The recent visit of Indonesian Foreign Minister Retno Marsudi to Tunisia and the meeting between the Foreign Ministers of the two nations held in Tunis in October 2017 has further strengthened the bilateral relations between the two. Both Indonesia and Tunisia have based their foreign policy ideals on the principles of the Non-Aligned Movement. Besides the Non-Aligned Movement, the two nations participate in other multilateral forums such as the Organization of Islamic Countries (OIC).
Indonesian contacts with Tunisia predates the latter’s independence in 1956. The relations and cooperation between the two countries started with the visit of Tunisian freedom fighter Habib Bourguiba to Jakarta followed by the establishment of Tunisian independence representative office in the city in 1952 to lobby the Asian nations support for Tunisian independence.
Characters of the Tunisian independence movement were present at the Asian-African Conference in 1955, and then then Indonesia President Sukarno allowed the opening of Tunisia’s struggle for independence in Jakarta. Indonesia opened the Embassy in Tunis in 1960, which also marked the opening of diplomatic relations between the two countries. The Tunisian Embassy in Jakarta opened on 14 October 1987.
The issue of democracy is an important highlight in Indonesia-Tunisia relations. Tunisia has high regards for the successful functioning of democracy in Indonesia. During the transition period in Tunisia, the Indonesian government through Institute for Peace and Democracy (IPD) held a Workshop on Indonesia – Tunisia Capacity Building Partnership for Democracy: Dialogue on Empowering the Electoral Management Bodies from 10-16 May 2013. The Dialogue aimed to accommodate the sharing of experiences and lesson learned on managing a peaceful and successful election with a legitimate result as well as establishing political consensus, particularly during the time of political transition. During the 2014 Indonesian presidential election, a group of representatives from Tunisia visited to Indonesia for observing the electoral process in the country. In 2014, when the implementation of democratic transition in Tunisia took place, it was applauded by the Indonesian political class, civil society, and the press. In an editorial Jakarta post lauded Tunisia for the nation’s strong commitment to transform itself into a fully democratic state.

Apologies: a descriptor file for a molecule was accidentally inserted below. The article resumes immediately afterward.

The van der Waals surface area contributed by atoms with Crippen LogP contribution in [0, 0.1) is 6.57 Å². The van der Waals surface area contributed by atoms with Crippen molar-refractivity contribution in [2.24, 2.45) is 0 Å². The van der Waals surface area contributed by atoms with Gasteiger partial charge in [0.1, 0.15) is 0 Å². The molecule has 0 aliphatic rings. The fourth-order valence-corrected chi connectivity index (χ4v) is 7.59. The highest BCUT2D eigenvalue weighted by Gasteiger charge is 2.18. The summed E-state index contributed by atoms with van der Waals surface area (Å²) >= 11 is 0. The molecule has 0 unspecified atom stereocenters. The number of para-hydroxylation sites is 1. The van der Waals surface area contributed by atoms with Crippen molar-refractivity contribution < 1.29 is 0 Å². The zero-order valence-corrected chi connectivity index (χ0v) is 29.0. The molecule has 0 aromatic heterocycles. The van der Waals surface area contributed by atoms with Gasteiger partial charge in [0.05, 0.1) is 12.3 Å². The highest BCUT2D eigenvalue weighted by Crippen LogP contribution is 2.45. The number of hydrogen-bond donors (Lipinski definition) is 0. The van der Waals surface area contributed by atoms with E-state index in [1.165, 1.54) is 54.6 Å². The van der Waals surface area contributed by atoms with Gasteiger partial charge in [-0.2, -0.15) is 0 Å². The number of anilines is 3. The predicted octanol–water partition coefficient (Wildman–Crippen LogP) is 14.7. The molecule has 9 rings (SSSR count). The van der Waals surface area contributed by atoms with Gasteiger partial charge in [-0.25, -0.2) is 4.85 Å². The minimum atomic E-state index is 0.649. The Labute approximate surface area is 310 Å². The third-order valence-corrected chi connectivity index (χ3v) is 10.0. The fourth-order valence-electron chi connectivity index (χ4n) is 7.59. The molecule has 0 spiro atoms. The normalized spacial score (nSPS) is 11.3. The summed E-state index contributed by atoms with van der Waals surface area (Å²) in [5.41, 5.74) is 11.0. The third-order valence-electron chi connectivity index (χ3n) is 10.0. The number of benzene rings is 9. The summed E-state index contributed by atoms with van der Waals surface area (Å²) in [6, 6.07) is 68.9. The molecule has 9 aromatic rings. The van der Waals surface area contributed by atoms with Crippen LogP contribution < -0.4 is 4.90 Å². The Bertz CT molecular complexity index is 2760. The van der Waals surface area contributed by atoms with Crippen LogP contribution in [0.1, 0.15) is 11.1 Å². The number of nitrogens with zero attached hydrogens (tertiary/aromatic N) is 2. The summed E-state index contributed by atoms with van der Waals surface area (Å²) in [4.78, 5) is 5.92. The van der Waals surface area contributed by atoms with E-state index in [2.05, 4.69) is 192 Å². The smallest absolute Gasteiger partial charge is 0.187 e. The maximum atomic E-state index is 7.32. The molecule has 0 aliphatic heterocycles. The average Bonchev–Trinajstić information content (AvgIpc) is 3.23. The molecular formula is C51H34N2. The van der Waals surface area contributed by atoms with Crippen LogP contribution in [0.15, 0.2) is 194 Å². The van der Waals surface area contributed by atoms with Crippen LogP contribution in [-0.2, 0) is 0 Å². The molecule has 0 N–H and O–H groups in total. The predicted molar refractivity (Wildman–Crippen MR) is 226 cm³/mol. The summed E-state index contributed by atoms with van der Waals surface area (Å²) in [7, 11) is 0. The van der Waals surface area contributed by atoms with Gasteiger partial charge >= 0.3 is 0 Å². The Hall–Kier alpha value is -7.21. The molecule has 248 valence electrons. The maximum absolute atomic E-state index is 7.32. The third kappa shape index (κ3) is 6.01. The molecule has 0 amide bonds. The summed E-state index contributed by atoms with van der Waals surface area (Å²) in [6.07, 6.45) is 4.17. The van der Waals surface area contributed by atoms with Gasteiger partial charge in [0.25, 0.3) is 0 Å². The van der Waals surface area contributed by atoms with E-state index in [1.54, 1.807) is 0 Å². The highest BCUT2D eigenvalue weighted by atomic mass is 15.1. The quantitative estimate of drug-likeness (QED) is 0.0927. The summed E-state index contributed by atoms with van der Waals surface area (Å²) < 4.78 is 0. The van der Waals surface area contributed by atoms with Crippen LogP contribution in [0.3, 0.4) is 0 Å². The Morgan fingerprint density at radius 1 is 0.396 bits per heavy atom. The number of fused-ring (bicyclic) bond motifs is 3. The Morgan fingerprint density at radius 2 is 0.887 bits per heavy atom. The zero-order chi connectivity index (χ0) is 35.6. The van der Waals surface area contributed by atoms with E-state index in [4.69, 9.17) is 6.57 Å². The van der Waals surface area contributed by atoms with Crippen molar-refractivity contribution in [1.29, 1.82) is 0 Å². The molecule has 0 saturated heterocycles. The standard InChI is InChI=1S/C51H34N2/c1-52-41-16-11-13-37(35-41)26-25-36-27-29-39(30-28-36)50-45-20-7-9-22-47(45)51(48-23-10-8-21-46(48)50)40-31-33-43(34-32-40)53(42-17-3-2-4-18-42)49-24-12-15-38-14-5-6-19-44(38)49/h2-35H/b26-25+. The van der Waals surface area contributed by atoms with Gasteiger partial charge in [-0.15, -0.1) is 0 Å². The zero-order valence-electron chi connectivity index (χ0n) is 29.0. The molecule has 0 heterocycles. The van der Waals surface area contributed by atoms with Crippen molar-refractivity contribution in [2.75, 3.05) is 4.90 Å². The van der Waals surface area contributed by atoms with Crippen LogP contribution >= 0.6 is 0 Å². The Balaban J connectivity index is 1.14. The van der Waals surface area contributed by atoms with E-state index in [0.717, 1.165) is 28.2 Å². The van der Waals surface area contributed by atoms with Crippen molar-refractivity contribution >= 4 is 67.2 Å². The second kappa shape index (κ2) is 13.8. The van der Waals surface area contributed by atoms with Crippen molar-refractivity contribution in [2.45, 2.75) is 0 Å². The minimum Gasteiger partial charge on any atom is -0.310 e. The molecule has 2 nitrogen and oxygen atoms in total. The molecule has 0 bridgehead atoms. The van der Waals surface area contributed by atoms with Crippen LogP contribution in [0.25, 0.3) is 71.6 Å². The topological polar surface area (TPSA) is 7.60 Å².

There are robust political ties between the two nations and both the nations strongly espouse the cause of the other in various multilateral forums. Tunisia supported the nomination of Indonesia in the UN Industrial Development Council (UNIDO) and International Maritime Organization Council Category while Indonesia supported Tunisia’s nomination in the Council of the United Nations Food and Agriculture Organization (FAO) and the Inter-governmental Committee for Physical Education and Sport (IGCPES).
At the 10th Tunisia-Indonesia Joint Ministerial Session, both the nations agreed to increase cooperation in the field of counter terrorism, including in the context of intelligence cooperation, the prevention of funding for terrorism, the handling of foreign terrorist figures (FTF), as well as the radicalized program and interfaith dialogue. In this regard, the two Foreign Ministers of the two countries agreed to encourage the immediate completion of the MoU on counterterrorism cooperation.
There are strong economic ties between the two nations. The current volume of trade between Tunisia and Indonesia is between 120 and 150 million dinars (between 48 and 60 million U.S. dollars). The current investment of Indonesian companies in Tunisia has reached more than US $ 100 million in the oil and gas sector. Indonesia’s main export products to Tunisia are palm oil and its derivatives, while from Tunisia to Indonesia is the date. In 2014, the Tunisia Indonesia Business Association (TIBA) was inaugurated. TIBA is a forum of association for the enhancement of relations and cooperation network between Indonesian and Tunisian business actors in trade, investment, development and tourism. During his recent visit to Tunisia, the Indonesian Foreign Minister Marsudi paid a courtesy call to the Tunisian Prime Minister Youssef Chahed and during the meet economic cooperation was the focus of discussion.
The two nations also cooperate in the field of capacity building and technical cooperation. Indonesia has conducted 11 technical cooperation programs, followed by 34 participants from Tunisia in various fields such as water management , micro-financing , democracy, election management, anti-corruption and good governance. Indonesia has invited participants from Tunisia to participate in the Indonesia Technical Cooperation Program for 2018 including in agriculture, SMEs, maritime and fisheries, family planning and democracy.